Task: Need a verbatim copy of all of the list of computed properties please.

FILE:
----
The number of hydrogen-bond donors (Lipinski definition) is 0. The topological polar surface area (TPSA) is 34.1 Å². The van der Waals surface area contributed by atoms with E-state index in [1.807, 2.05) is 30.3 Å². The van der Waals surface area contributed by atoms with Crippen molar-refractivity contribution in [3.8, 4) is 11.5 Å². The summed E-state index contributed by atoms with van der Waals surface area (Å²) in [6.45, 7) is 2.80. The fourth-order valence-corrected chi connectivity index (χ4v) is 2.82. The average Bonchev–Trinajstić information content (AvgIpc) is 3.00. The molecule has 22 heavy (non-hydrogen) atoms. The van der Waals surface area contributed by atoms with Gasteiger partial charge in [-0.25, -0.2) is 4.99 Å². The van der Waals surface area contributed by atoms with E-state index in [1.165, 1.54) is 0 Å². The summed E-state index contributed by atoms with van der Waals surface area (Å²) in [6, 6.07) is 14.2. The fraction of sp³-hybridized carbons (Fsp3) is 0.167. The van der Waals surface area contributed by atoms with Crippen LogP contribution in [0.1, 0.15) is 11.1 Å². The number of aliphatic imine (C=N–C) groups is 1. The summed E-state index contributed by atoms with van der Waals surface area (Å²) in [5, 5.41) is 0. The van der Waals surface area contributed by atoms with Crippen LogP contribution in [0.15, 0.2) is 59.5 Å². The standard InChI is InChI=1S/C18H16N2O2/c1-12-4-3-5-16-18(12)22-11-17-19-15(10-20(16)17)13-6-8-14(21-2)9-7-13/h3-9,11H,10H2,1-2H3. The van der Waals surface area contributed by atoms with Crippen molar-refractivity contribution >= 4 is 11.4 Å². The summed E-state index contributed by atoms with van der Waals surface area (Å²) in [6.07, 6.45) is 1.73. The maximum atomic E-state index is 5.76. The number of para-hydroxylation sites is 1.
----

The number of hydrogen-bond donors (Lipinski definition) is 0. The topological polar surface area (TPSA) is 34.1 Å². The van der Waals surface area contributed by atoms with E-state index in [1.807, 2.05) is 30.3 Å². The van der Waals surface area contributed by atoms with Crippen molar-refractivity contribution in [3.8, 4) is 11.5 Å². The summed E-state index contributed by atoms with van der Waals surface area (Å²) in [6.45, 7) is 2.80. The fourth-order valence-corrected chi connectivity index (χ4v) is 2.82. The average Bonchev–Trinajstić information content (AvgIpc) is 3.00. The molecule has 22 heavy (non-hydrogen) atoms. The van der Waals surface area contributed by atoms with Gasteiger partial charge in [-0.25, -0.2) is 4.99 Å². The van der Waals surface area contributed by atoms with E-state index in [1.165, 1.54) is 0 Å². The summed E-state index contributed by atoms with van der Waals surface area (Å²) in [6, 6.07) is 14.2. The fraction of sp³-hybridized carbons (Fsp3) is 0.167. The van der Waals surface area contributed by atoms with Crippen LogP contribution in [0.1, 0.15) is 11.1 Å². The number of aliphatic imine (C=N–C) groups is 1. The summed E-state index contributed by atoms with van der Waals surface area (Å²) in [5, 5.41) is 0. The van der Waals surface area contributed by atoms with Crippen LogP contribution in [0.15, 0.2) is 59.5 Å². The standard InChI is InChI=1S/C18H16N2O2/c1-12-4-3-5-16-18(12)22-11-17-19-15(10-20(16)17)13-6-8-14(21-2)9-7-13/h3-9,11H,10H2,1-2H3. The van der Waals surface area contributed by atoms with Crippen molar-refractivity contribution >= 4 is 11.4 Å². The summed E-state index contributed by atoms with van der Waals surface area (Å²) in [6.07, 6.45) is 1.73. The maximum atomic E-state index is 5.76. The number of para-hydroxylation sites is 1.